Do you have a dossier of all the worst things that people have said to you? So you know I have gotten this barrage of hate when I announced my … literally from when I announced my candidacy onwards,
and I spoke about getting threats of gun violence. So, then after the Christchurch terror attacks happened
and I got to do my first speech in the house… about that, I had to recall that this is actually not an anomaly. I was literally getting threats of gun violence just from
being perceived to be Muslim, so that community has definitely been getting threats, hate crimes, they’ve been reporting it. And so, that has always been the level of the abuse that I get. I get a lot of love as well, because I think as someone who is unique in terms of my background and the position that I’m in, like my story and my face means a lot of different things to different people. So, you kind of get people that are … I’m always really shocked by how excited and touched people are
by having their representation. I didn’t expect that, but then you get an equally
really scared, panicked, angry mob who didn’t expect to have that representation happen either. But I especially get it when I appear to be confident. Like, they hate that. You know, don’t be confident, just be grateful and quiet. So, it’s that thing of you can participate as a woman of colour or as a migrant or
refugee woman, but just once you get in, just quietly sit there. Don’t have opinions, don’t behave like you deserve to be here essentially. It’s causing so much stress, and it does have a silencing effect. So, when people speak about free speech, it’s kind of like well, Can you actually address the thing that’s silencing those
without power as much as you talk about giving a voice to people who already have it? What effect over the years, like accumulatively,
has all of this sort of background hateful noise had on you and your relationships? I think it causes anxiety so I do … I have therapy for anxiety. And I think for me, it’s probably started with giving
me quite a strong dose of imposter syndrome back in the day in my life. I never saw anyone like me in the positions that I wanted to be in and there’s not a whole lot of refugees in the law, or in the UN.
And there’s not a whole lot of refugees doing a Masters at Oxford, you know? It’s kind of a weird … every room you walk into,
you are different and underlying that is that you’re maybe less deserving. So, that certainly causes anxiety, but I think now that it’s in terms of actual abuse, rather than micro aggressions that you get every day undermining you generally it’s definitely a heightened sense of anxiety.
If I see something that’s particularly threatening then it makes me worry about my family, and worry about all the other sort of young women of colour that might be consuming it
when they look at my articles and things. You kind of feel that responsibility. And your heart kind of sinks After the Christchurch terror attack, as it got more intense,we actually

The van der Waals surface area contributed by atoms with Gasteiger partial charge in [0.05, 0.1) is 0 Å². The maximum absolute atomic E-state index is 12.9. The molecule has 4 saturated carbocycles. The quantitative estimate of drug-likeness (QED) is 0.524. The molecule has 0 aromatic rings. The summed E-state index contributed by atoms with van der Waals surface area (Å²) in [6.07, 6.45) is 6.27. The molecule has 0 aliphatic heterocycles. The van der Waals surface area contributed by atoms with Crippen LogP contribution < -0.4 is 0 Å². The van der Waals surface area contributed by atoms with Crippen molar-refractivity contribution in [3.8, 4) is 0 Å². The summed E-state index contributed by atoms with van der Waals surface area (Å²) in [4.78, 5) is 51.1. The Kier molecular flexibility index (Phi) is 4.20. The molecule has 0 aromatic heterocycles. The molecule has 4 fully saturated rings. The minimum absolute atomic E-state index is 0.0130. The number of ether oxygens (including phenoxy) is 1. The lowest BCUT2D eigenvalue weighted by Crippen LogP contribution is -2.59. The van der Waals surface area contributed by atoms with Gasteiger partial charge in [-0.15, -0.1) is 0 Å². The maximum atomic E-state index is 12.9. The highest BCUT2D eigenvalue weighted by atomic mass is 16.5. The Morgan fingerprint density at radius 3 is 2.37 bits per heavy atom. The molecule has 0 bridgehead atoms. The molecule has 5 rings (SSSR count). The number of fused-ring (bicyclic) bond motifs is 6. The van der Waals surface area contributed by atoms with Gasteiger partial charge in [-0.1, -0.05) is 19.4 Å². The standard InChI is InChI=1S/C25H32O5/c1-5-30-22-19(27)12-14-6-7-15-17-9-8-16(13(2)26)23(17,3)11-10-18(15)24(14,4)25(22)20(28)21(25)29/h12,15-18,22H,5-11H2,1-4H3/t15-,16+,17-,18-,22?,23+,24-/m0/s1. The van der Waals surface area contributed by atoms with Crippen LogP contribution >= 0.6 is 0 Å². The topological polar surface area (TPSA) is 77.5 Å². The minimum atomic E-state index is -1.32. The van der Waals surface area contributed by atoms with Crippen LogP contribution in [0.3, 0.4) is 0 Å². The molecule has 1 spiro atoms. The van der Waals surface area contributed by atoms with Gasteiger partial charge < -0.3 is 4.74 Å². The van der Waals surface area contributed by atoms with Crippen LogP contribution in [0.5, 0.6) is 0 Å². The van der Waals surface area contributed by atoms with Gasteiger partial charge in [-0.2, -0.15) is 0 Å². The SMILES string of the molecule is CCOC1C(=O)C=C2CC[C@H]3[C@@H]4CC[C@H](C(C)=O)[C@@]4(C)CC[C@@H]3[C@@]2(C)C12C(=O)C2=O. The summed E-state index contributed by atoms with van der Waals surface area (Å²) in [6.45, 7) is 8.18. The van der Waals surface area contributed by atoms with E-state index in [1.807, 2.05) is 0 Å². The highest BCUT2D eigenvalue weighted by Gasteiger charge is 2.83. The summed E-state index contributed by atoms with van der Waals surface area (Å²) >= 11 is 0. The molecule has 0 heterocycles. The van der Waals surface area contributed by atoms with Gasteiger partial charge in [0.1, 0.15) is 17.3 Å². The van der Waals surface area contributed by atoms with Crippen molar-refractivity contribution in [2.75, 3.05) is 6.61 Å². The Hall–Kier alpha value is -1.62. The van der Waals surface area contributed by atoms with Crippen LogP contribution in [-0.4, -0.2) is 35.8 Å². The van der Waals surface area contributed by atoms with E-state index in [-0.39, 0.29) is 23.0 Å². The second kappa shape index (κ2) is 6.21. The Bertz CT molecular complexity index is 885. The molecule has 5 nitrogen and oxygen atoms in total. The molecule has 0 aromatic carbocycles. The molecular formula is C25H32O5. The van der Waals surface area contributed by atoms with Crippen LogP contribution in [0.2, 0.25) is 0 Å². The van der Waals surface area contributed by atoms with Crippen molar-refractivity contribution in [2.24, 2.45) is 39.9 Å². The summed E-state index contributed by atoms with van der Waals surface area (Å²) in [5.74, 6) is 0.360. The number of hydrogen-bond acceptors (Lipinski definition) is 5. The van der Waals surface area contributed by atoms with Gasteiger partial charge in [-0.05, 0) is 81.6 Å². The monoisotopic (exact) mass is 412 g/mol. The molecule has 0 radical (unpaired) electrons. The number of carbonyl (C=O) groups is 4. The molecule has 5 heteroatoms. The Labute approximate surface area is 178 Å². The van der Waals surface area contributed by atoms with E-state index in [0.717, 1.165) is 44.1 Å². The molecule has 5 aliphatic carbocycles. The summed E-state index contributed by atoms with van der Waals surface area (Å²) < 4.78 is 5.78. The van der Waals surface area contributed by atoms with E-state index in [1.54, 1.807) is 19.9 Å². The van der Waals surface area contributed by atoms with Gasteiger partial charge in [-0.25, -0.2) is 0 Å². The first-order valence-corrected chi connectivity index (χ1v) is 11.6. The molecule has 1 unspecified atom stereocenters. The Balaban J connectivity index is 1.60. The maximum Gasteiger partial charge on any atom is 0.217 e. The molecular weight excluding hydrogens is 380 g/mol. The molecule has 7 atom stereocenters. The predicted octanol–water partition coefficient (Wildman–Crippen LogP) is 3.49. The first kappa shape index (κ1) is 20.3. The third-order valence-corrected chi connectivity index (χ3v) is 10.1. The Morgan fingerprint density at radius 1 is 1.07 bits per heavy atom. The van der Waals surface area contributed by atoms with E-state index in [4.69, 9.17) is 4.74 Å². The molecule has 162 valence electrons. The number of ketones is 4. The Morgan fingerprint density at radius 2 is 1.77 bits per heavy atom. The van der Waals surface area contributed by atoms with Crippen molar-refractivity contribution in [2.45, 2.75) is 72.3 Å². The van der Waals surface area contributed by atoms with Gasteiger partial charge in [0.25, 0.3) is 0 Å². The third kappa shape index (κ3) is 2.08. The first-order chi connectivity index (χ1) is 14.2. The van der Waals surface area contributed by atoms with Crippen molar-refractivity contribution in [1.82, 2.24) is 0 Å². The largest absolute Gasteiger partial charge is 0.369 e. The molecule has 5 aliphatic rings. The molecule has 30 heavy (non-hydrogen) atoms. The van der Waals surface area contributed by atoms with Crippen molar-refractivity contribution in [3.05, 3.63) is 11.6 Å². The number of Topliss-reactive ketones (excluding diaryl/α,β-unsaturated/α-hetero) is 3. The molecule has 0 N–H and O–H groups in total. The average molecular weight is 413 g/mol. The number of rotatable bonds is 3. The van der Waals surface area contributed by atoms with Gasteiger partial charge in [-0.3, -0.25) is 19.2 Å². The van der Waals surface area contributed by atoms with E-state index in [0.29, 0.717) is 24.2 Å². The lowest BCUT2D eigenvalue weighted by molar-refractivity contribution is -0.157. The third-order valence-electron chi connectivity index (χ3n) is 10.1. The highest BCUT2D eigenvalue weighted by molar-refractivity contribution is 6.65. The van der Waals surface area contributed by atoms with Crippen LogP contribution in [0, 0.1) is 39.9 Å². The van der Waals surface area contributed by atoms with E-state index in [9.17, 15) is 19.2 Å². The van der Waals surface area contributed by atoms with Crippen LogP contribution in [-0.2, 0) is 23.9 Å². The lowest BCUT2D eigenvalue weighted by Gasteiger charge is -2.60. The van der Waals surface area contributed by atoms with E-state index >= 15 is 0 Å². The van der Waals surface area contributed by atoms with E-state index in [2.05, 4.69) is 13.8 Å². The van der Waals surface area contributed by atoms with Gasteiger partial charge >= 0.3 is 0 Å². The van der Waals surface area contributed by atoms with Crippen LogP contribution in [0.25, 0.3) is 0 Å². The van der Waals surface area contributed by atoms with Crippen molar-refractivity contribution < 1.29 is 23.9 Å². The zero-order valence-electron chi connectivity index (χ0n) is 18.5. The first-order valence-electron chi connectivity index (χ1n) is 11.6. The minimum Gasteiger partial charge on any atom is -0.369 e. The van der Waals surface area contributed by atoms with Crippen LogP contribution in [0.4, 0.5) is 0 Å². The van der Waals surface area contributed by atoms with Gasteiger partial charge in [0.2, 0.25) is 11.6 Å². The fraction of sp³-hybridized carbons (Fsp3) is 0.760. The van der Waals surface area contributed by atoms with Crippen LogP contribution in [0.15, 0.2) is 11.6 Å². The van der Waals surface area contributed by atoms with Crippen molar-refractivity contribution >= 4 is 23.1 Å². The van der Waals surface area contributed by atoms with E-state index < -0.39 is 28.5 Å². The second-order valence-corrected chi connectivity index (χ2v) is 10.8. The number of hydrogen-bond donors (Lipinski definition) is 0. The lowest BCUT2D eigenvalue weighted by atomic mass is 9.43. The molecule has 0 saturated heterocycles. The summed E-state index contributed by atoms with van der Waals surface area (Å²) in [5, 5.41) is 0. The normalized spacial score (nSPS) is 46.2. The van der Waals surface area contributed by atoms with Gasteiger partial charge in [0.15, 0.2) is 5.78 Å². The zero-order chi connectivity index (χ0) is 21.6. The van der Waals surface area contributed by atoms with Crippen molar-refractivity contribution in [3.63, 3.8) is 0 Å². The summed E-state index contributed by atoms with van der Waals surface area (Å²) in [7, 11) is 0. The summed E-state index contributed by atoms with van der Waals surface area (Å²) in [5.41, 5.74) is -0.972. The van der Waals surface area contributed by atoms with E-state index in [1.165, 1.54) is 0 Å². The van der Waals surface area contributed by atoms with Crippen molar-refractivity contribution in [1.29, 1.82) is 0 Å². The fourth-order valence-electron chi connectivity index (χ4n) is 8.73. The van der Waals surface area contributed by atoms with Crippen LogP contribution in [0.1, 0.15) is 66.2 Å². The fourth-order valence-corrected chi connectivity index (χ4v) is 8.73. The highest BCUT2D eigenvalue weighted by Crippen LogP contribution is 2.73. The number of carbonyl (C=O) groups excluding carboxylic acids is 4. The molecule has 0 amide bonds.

had to really catalogue the abuse that I was getting just in case it was … you know? We realised there are some people out there that mean it.
So we had some of the rest of our office are white dudes, step in and actually will just look at it, and they were shaken. They had no idea what the level was. It was like, it was a new world to them. Do you think that your colleagues, in parliament actually get …
do you think they actually understand what it’s like for you? No. I don’t think you can know. And I think the other thing that we’ve talked about,
or at least I’ve talked about with both Louisa and Marama is that it hardens you, and how to combat that. And so, you kind of, you bring that armour that you’ve had to put up,
and that kind of lowered I don’t have any emotional reserves some days, because I’m consuming all of that there’s that whole thing where we’re trying to
balance out having that exterior shell and having the defence mechanisms, but then not allowing that to change who you are. How bad is the problem? I am so happy that there’s finally research on this, and it’s that we are experiencing micro aggressions
in a way that’s causing us mental health harm to the same level as soldiers who are based in combat zones. So, the levels of anxiety and stress of just us living as people of colour in the world are at that level now. And the reason I’m happy that that research exists is because
I think that it is really difficult for us to kind of talk about the tiny little ways that we’re all being abused,
and not being kind of told that that’s just a one-off and it’s not racism, it’s not because of this, it’s not because you’re a gay man of colour, it’s actually just you didn’t get the promotion. so, we can kind of go,
“Actually, this collective gas lighting can end. Can it please end?” It is happening.
– You’ve got the data to back it up